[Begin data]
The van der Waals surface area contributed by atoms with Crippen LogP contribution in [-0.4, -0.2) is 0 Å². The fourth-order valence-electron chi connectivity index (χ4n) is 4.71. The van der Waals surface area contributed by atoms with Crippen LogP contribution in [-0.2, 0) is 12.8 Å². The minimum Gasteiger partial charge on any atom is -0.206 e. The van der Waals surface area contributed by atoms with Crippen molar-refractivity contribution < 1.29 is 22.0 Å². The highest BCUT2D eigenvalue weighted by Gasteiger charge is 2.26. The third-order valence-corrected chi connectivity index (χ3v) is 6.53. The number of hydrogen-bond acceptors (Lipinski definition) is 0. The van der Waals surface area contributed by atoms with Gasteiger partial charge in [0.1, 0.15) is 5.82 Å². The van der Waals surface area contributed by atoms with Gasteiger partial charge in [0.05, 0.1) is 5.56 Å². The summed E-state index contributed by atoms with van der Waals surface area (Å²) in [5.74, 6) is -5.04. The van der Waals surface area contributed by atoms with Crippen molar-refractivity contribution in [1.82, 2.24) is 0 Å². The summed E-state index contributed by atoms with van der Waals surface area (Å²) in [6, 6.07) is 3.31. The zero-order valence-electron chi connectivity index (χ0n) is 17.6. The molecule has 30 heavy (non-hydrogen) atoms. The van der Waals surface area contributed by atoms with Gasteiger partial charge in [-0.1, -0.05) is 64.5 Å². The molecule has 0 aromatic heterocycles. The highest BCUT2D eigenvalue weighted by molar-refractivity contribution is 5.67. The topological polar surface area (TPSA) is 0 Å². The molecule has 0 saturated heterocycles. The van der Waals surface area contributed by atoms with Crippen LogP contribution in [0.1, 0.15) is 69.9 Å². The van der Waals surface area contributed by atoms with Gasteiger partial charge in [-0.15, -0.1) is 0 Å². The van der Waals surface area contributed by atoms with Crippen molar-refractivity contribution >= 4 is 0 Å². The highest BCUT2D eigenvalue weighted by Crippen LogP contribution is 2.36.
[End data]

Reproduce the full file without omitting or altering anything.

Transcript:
The van der Waals surface area contributed by atoms with Crippen LogP contribution in [-0.4, -0.2) is 0 Å². The fourth-order valence-electron chi connectivity index (χ4n) is 4.71. The van der Waals surface area contributed by atoms with Crippen LogP contribution in [-0.2, 0) is 12.8 Å². The minimum Gasteiger partial charge on any atom is -0.206 e. The van der Waals surface area contributed by atoms with Crippen molar-refractivity contribution < 1.29 is 22.0 Å². The highest BCUT2D eigenvalue weighted by Gasteiger charge is 2.26. The third-order valence-corrected chi connectivity index (χ3v) is 6.53. The number of hydrogen-bond acceptors (Lipinski definition) is 0. The van der Waals surface area contributed by atoms with Gasteiger partial charge in [0.1, 0.15) is 5.82 Å². The van der Waals surface area contributed by atoms with Gasteiger partial charge in [0.05, 0.1) is 5.56 Å². The summed E-state index contributed by atoms with van der Waals surface area (Å²) in [5.74, 6) is -5.04. The van der Waals surface area contributed by atoms with Crippen molar-refractivity contribution in [1.82, 2.24) is 0 Å². The summed E-state index contributed by atoms with van der Waals surface area (Å²) in [6, 6.07) is 3.31. The zero-order valence-electron chi connectivity index (χ0n) is 17.6. The molecule has 30 heavy (non-hydrogen) atoms. The van der Waals surface area contributed by atoms with Gasteiger partial charge in [-0.1, -0.05) is 64.5 Å². The molecule has 0 aromatic heterocycles. The highest BCUT2D eigenvalue weighted by molar-refractivity contribution is 5.67. The topological polar surface area (TPSA) is 0 Å². The molecule has 0 saturated heterocycles. The van der Waals surface area contributed by atoms with Crippen LogP contribution in [0.1, 0.15) is 69.9 Å². The van der Waals surface area contributed by atoms with Gasteiger partial charge in [-0.15, -0.1) is 0 Å². The van der Waals surface area contributed by atoms with Crippen molar-refractivity contribution >= 4 is 0 Å². The highest BCUT2D eigenvalue weighted by Crippen LogP contribution is 2.36.